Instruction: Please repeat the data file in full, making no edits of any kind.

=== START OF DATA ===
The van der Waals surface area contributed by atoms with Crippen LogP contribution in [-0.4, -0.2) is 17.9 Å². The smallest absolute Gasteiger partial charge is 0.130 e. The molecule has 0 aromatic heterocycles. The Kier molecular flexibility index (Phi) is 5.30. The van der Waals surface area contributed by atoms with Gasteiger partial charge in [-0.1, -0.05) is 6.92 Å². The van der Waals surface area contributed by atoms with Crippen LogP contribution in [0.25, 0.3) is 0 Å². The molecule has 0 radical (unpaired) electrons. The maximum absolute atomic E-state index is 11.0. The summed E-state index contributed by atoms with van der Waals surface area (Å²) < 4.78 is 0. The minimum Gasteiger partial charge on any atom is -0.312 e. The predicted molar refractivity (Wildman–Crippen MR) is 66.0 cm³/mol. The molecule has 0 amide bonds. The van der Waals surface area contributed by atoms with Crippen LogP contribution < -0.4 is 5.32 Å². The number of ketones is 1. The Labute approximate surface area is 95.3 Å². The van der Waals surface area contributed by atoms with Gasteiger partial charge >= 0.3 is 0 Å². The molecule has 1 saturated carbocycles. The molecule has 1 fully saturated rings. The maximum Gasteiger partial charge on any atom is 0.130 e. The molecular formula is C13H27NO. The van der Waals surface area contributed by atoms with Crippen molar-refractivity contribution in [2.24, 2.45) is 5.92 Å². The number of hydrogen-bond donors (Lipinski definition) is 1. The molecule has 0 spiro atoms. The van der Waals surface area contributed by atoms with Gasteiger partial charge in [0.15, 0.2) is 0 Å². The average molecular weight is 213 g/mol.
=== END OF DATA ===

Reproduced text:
The van der Waals surface area contributed by atoms with Crippen LogP contribution in [-0.4, -0.2) is 17.9 Å². The smallest absolute Gasteiger partial charge is 0.130 e. The molecule has 0 aromatic heterocycles. The Kier molecular flexibility index (Phi) is 5.30. The van der Waals surface area contributed by atoms with Gasteiger partial charge in [-0.1, -0.05) is 6.92 Å². The van der Waals surface area contributed by atoms with Crippen LogP contribution in [0.25, 0.3) is 0 Å². The molecule has 0 radical (unpaired) electrons. The maximum absolute atomic E-state index is 11.0. The summed E-state index contributed by atoms with van der Waals surface area (Å²) < 4.78 is 0. The minimum Gasteiger partial charge on any atom is -0.312 e. The predicted molar refractivity (Wildman–Crippen MR) is 66.0 cm³/mol. The molecule has 0 amide bonds. The van der Waals surface area contributed by atoms with Crippen LogP contribution < -0.4 is 5.32 Å². The number of ketones is 1. The Labute approximate surface area is 95.3 Å². The van der Waals surface area contributed by atoms with Gasteiger partial charge >= 0.3 is 0 Å². The molecule has 1 saturated carbocycles. The molecule has 1 fully saturated rings. The maximum Gasteiger partial charge on any atom is 0.130 e. The molecular formula is C13H27NO. The van der Waals surface area contributed by atoms with Crippen molar-refractivity contribution in [2.24, 2.45) is 5.92 Å². The number of hydrogen-bond donors (Lipinski definition) is 1. The molecule has 0 spiro atoms. The van der Waals surface area contributed by atoms with Gasteiger partial charge in [0.15, 0.2) is 0 Å². The average molecular weight is 213 g/mol.